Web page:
A mural at the entrance of “En Busca de un Mañana,” an at-risk school whose students will learn environmental education.
By Mariana León
Despite the existence of laws that promote, regulate and establish the teaching of environmental education in the public school system of Panama, there are great deficiencies found within the educational system in regard to this topic. The last educational guide for teachers to use on environmental education was published by the National Authority of the Environment in 2002. A revision of the guide makes clear the necessity to create new curricular guides and educational resources that not only reflect the environmental reality of Panama, but take into account the needs and learning styles of students of the 21st century.
The main objective of the 18-month project, “Environmental Education Through the Transformation of Schools into Eco-friendly and Sustainable Schools,” is to implement curricular materials and innovative educational resources through which students will be able to make their schools sustainable and environmentally friendly.
The project, which begins in March, has three specific objectives:
1) To create and submit a curricular guide for the creation of a class called “Environment” to the Ministry of Education so that the country can comply with Law 10, enacted on June 22, 1992, stipulating that all schools must teach a course on the environment.
2) To execute a pilot program in an after-school format to educate middle-school students about the care of the environment through the implementation of mini-projects that will help them make their schools sustainable and environmentally friendly.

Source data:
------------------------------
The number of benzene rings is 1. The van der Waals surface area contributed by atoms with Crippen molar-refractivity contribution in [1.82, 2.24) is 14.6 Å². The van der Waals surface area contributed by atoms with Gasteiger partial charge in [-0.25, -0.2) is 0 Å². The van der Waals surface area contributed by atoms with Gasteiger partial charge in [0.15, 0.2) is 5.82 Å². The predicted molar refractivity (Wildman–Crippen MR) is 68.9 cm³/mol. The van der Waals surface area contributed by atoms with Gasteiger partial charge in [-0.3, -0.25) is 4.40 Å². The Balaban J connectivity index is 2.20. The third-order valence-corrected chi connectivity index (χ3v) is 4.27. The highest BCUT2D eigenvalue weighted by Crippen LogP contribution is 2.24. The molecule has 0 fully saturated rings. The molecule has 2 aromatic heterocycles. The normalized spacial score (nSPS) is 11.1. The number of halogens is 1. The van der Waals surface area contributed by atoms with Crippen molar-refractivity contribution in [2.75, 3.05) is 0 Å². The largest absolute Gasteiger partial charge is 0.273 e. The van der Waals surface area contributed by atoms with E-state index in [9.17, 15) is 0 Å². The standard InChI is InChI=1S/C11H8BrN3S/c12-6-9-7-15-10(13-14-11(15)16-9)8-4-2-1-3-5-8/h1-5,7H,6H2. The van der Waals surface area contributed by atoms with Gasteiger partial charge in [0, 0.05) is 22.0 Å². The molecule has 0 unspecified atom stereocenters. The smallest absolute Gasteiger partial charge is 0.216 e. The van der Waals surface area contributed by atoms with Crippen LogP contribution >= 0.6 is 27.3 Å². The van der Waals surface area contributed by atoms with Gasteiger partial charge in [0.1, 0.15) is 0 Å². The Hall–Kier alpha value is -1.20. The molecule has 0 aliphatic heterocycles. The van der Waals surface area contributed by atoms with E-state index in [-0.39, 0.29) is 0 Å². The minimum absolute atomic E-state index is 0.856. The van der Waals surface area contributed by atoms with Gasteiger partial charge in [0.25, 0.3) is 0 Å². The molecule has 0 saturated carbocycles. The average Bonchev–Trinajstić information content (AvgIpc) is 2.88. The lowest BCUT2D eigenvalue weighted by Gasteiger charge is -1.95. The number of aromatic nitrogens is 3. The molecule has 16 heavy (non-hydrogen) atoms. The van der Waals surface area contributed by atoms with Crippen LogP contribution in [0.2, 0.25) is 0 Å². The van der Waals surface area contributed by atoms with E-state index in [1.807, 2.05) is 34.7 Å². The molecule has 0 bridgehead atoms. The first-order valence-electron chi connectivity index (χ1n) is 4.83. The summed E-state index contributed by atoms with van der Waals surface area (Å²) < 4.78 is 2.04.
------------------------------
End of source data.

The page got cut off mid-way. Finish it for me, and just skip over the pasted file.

3) To conduct research on the impact of a course on the environment on the knowledge and perceptions of middle-school students regarding the care and importance of the environment.
Some of the topics to be covered in the pilot program are:
The environment in Panama and around the world by engaging students to think about different environmental problems relevant to Panama and potential solutions that can be carried out by students.
The adequate use of water resources by the construction of rainwater collection, and design and use of a student-made filter and irrigation system to be used for the school garden.
Creation and maintenance of a school garden to supply the school cafeteria.
Solar energy and solar panels where students will have the chance to learn firsthand how a solar panel works and how it is installed and maintained.
Garbage classification and recycling, where students will develop a strategy to collect, classify and recycle the garbage generated by their school.
Creation of construction materials for the climatization of school classrooms, where students will create materials that will allow them to design a better climate system for their classrooms and not have to depend on air conditioning systems to refresh the school.
Students educating adults at home about the care of the environment. A fair will be conducted and projects will be presented to parents.
The program will be taught by teachers from Teach for Panama, an NGO that is affiliated with Teach for All. In addition to middle-school students, the program will be offered to three at-risk schools—one in Panama City and two in the Chiriqui province near the border with Costa Rica. The project is fully funded through a grant from the National Secretariat of Science, Technology, and Innovation, Panama’s only institution that awards grants for science.
Mariana Leon is the academic vice president, as well as vice president of the board of trustees, of Quality Leadership University. She is an EdD candidate in entrepreneurial leadership in education at the Johns Hopkins School of Education.
To address the changing landscape of education in the 21st century, the School of Education has been a pioneer in establishing an online Doctor of Education (EdD) program.